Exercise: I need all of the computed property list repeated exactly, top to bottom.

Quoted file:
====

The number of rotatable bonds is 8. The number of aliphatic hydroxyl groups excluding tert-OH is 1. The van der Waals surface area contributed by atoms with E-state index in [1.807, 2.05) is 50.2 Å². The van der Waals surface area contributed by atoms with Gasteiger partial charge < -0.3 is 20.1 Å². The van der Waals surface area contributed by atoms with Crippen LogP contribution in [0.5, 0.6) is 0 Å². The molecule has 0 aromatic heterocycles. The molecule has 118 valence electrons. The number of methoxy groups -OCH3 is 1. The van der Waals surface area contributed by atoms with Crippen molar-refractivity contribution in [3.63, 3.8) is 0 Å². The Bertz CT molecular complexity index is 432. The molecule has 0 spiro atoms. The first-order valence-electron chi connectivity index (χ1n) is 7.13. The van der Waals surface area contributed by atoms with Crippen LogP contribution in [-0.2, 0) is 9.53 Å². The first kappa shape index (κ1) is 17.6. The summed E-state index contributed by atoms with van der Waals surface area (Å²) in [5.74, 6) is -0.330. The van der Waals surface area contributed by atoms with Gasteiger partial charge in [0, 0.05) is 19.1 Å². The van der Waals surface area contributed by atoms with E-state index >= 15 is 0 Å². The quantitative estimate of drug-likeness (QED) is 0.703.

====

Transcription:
The number of rotatable bonds is 8. The number of aliphatic hydroxyl groups excluding tert-OH is 1. The van der Waals surface area contributed by atoms with E-state index in [1.807, 2.05) is 50.2 Å². The van der Waals surface area contributed by atoms with Gasteiger partial charge < -0.3 is 20.1 Å². The van der Waals surface area contributed by atoms with Crippen LogP contribution in [0.5, 0.6) is 0 Å². The molecule has 0 aromatic heterocycles. The molecule has 118 valence electrons. The number of methoxy groups -OCH3 is 1. The van der Waals surface area contributed by atoms with Crippen molar-refractivity contribution in [3.63, 3.8) is 0 Å². The Bertz CT molecular complexity index is 432. The molecule has 0 spiro atoms. The first-order valence-electron chi connectivity index (χ1n) is 7.13. The van der Waals surface area contributed by atoms with Crippen LogP contribution in [-0.2, 0) is 9.53 Å². The first kappa shape index (κ1) is 17.6. The summed E-state index contributed by atoms with van der Waals surface area (Å²) in [5.74, 6) is -0.330. The van der Waals surface area contributed by atoms with Gasteiger partial charge in [0, 0.05) is 19.1 Å². The van der Waals surface area contributed by atoms with E-state index >= 15 is 0 Å². The quantitative estimate of drug-likeness (QED) is 0.703.